IT is shocking that the Monks Cross electric car charging station, or hyperhub, is still not open eight months after work was completed on the site (The Press, March 30).

You would have thought it was obvious that the hyperhub would need a suitable connection to the electricity grid if it was going to be used to charge electric vehicles, but the council clearly failed to get this sorted out in advance.

How are drivers going to feel confident about going electric when the council can't even manage to connect its new charging points to an electricity supply?

This is a perfect illustration of just how incompetent the ruling Lib-Dem and Green coalition actually is.

They may be filled with good intentions but are completely unable to implement practical solutions on the ground.

Danny Golding

Albemarle Road, York


Standard of living rises are not cost free

I WELCOME the EU’s plan to create a greener circular economy to transform the way products are designed and manufactured.

The challenges of protecting the environment and biodiversity while simultaneously reducing the continent’s dependency of fossil fuels are huge. While rightly condemning the Government for the sharp rise in energy prices and the ever-increasing numbers of foodbanks, we must also acknowledge that the increase in our standard of living has not been cost-free.

Cheap fossil fuels and single-use plastics, profligate use of pesticides, and the culture of buying cheap clothes to wear once then throw way have come at a terrible price to the environment.

The European Commission estimates that its proposals will deliver energy savings equal to the EU’s entire use of Russian gas. Changing regulations to ensure well-made, durable and repairable products has to be a good thing. As a product designer, I have seen both the scandalous impact of green-washing by companies, even in Fair Trade, and the huge potential to do things better, to benefit producers and consumers.

It’s tragic that the UK is now an isolated spectator instead of being at the heart of the EU helping to shape a better future for our continent.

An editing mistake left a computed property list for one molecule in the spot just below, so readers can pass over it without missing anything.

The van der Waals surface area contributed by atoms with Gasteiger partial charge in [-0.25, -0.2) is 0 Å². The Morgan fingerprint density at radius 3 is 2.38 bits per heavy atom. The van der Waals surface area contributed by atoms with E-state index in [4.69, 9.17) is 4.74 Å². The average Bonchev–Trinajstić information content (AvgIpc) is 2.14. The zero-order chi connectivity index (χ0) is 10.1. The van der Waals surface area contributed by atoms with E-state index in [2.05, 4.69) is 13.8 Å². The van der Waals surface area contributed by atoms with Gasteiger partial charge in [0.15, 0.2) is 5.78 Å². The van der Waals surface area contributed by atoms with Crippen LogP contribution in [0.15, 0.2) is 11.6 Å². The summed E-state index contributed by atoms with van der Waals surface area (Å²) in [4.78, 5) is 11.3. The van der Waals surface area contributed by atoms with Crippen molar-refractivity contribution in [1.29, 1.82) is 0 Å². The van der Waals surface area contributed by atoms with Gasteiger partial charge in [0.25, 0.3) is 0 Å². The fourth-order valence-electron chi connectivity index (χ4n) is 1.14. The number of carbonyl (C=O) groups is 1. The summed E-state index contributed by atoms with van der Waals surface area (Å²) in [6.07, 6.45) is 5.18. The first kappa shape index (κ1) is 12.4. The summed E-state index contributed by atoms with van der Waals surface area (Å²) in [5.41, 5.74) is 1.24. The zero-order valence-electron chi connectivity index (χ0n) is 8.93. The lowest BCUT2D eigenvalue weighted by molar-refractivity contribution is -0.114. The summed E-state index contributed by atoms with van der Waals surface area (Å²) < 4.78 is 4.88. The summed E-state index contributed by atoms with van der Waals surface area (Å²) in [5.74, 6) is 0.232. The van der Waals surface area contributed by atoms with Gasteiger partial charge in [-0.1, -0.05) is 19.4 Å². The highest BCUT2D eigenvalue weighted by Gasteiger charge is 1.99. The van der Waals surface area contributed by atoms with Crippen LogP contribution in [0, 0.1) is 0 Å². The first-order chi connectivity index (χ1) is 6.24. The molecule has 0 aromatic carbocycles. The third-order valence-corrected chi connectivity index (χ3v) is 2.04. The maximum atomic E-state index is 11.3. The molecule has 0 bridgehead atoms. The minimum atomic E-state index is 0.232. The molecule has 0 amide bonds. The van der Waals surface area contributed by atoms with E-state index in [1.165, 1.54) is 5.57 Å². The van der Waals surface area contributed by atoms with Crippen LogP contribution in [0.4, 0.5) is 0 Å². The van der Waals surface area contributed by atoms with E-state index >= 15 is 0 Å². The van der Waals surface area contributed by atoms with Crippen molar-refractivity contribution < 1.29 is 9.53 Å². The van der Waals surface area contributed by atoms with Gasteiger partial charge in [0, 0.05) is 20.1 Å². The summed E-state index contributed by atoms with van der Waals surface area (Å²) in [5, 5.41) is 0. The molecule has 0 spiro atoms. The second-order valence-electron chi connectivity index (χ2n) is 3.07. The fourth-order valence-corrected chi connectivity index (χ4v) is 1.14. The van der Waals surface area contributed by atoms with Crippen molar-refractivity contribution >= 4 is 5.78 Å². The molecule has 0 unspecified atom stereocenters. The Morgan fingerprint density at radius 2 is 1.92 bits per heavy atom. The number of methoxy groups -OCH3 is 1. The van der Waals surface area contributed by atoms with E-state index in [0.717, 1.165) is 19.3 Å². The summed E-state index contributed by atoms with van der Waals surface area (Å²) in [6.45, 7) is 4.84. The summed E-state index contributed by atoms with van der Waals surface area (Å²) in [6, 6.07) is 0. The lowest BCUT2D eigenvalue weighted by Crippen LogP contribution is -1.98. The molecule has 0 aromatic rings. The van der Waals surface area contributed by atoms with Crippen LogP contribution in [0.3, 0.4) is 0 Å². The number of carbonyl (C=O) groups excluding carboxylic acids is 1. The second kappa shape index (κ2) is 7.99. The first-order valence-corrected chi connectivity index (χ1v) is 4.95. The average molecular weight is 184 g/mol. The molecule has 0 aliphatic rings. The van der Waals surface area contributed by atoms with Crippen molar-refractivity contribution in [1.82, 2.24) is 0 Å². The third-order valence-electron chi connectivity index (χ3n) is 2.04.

Christian Vassie

Blake Court, Wheldrake, York


Thanks for the memories

WITH the closure of RAF Linton on Ouse over a year ago, the RAF presence in the Vale of York effectively ceased. The nearest active RAF station now is Leeming. Once it was a very different story.

However, when I was a primary school pupil and already interested in aircraft, my father would let me accompany him during school holidays around the Vale of York and East Yorkshire.

He worked as an agricultural engineer for the York firm of H Bushell & Sons. This entailed him visiting farmers with ‘poorly’ machinery and tractors.

I usually managed to persuade him to drive via an aerodrome or two and pull in for a few minutes. In those days towards the end of the war, and for a few years after, there was no shortage of airfields around York and towards the Wolds for me to ogle!

There must have been almost a dozen operational RAF flying bases then in our part of Yorkshire. They, as opposed to tractors etc, were always the highlight of my trips out with Dad.

The RAF (and its predecessor) was a significant presence in the Vale and beyond for over a century. Thankfully, much of that history is now recorded, commemorated and displayed at the Yorkshire Air Museum at Elvington, an airfield I first encountered when I was about five as passenger in a small Ford van!

Derek Reed,

Middlethorpe Drive,York


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